Home » Blog » Neglected Virtue (10) Cross-Cultural Empathy – “Ethics Under the Mask of Aesthetics?” Xuenan Cao (Duke University)

Neglected Virtue (10) Cross-Cultural Empathy – “Ethics Under the Mask of Aesthetics?” Xuenan Cao (Duke University)

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Xuenan Cao is a 3rd year Ph.D student in the Literature Program at Duke University.


Empathy and Well-Being

To concern oneself with the well-being of others, as in cases of altruism and charity, is one act. To empathize with imaginary characters or characters from a different culture is a rather similar act, since this act also participates in framing how one perceives the well-being of others. In such an act, what appears to be an aesthetic issue can be, in fact, an ethical one.

A remarkable series of scenes from a film depicts a young man, an older man and a middle-aged woman in a domestic space in urban Taiwan: a pornographic video plays on a TV in the master bedroom, in which the woman, during her masturbatory attempts, recognizes the vibrating sound of her wand massager from the other side of the wall; a cut to the dark room next door shows the young man using the vibrator to massage his aching neck—this ‘pain in the neck’ is certainly the protagonist of this movie; the vibration then blends with the dripping sound of water, leaking from the ceiling in another room, under which the older man struggles to rest. This fragmented space is not a healing place. To treat the pain in the neck, the older man takes the young man on a trip. During this trip, the two men have sex unknowingly in a dark room of a public bathing house.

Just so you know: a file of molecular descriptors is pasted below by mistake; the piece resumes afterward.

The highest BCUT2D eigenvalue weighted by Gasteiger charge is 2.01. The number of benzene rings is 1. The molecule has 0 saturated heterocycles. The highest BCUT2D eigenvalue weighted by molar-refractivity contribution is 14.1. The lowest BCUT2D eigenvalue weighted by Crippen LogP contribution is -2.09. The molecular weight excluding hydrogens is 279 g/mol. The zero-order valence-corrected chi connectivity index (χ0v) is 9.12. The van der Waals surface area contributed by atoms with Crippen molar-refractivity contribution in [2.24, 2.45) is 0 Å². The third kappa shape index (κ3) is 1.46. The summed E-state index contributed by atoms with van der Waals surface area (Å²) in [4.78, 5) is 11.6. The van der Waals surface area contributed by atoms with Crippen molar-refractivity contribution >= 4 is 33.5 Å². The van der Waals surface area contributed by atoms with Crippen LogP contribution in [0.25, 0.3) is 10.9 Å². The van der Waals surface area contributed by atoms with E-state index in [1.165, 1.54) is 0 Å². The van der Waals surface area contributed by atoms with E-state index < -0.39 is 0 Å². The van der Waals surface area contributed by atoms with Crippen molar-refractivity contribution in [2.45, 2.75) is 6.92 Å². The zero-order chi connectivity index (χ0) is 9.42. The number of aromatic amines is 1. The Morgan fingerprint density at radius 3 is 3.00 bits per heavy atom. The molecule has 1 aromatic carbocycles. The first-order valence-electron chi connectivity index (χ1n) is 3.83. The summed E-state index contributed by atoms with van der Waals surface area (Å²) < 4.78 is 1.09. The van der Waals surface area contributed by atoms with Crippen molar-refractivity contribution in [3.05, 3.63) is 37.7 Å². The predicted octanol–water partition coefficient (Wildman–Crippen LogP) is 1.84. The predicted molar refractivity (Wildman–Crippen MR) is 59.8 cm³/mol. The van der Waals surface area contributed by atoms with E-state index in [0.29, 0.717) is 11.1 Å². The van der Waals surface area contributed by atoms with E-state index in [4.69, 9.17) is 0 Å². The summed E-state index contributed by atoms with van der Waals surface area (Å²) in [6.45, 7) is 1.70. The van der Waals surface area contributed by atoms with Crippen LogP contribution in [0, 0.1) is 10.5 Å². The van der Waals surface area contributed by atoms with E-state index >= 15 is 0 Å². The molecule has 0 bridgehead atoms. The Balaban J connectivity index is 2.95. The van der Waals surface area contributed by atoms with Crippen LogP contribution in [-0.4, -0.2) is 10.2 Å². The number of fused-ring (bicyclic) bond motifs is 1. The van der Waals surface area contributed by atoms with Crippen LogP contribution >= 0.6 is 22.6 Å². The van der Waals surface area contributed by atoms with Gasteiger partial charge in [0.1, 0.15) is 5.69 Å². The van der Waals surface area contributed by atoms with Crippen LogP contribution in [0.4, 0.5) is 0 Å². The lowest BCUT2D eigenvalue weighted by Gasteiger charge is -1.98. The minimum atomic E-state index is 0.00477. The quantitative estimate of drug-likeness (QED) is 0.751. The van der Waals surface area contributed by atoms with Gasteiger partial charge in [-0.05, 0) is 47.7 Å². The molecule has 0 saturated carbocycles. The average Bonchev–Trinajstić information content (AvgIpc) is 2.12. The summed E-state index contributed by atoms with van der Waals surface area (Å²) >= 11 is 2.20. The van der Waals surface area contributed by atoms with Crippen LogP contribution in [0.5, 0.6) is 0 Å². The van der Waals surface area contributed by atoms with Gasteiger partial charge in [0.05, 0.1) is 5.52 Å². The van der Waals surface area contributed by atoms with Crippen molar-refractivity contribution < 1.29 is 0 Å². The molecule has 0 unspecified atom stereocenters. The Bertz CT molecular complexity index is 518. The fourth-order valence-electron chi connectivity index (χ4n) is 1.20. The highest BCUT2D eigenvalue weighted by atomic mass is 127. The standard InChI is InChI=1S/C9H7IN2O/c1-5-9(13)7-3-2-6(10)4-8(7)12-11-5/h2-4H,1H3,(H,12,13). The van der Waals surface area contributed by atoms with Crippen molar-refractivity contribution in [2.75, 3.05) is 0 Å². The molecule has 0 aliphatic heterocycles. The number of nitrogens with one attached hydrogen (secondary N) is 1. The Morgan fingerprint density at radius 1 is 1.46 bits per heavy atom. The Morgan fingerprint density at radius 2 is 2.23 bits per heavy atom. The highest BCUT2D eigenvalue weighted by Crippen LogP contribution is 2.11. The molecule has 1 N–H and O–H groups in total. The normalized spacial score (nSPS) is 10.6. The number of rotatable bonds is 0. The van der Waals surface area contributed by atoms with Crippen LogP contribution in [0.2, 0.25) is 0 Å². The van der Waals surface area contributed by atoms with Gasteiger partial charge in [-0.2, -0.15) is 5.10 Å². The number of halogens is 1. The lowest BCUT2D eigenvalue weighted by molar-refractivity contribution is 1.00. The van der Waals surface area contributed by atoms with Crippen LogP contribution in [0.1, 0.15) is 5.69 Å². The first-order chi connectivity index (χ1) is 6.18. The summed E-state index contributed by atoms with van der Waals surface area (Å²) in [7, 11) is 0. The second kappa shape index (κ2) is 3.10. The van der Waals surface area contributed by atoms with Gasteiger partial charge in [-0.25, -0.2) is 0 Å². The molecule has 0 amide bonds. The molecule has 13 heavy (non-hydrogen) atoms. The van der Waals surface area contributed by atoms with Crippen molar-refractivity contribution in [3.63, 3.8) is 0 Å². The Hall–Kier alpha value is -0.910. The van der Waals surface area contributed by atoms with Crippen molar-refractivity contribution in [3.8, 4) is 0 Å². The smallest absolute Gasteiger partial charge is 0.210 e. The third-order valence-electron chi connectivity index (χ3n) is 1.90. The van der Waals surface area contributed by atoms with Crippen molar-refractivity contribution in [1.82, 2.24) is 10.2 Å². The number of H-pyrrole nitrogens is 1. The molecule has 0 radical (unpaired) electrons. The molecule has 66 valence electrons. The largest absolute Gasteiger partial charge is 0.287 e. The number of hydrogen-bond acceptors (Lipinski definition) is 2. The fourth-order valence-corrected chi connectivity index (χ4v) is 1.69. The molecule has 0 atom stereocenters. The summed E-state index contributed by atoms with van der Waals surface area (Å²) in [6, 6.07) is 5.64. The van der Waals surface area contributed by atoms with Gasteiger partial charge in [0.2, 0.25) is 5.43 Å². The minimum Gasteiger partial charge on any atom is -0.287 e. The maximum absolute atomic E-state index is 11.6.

For those who are familiar with this film The River [He-liu] (1997) by Tsai Ming-liang, the bath house scene is shocking because, as the film subtly reveals, these two men are father and son. The characters of the film appear neither well nor unhappy. To be precise, they are not well if considered a family. The film concludes with the young man stretching his aching neck in warm morning light. An ambiguously hopeful ending. These suggestions of the healing potential in what would be dubbed “crime of incest” makes the film difficult for audiences to handle.

This is where readers’ ethics comes in masked as an issue of aesthetic taste. Could we read these characters outside of their family bonds? Could we, as the film suggests, empathize with them, see what is touching in their intimate encounters, instead of finding these intimacies exotic or difficult to handle? In bringing the ethical question to the foreground, this short essay on empathy pins on itself a note about the active role of any readership and authorship about the well-being of others.


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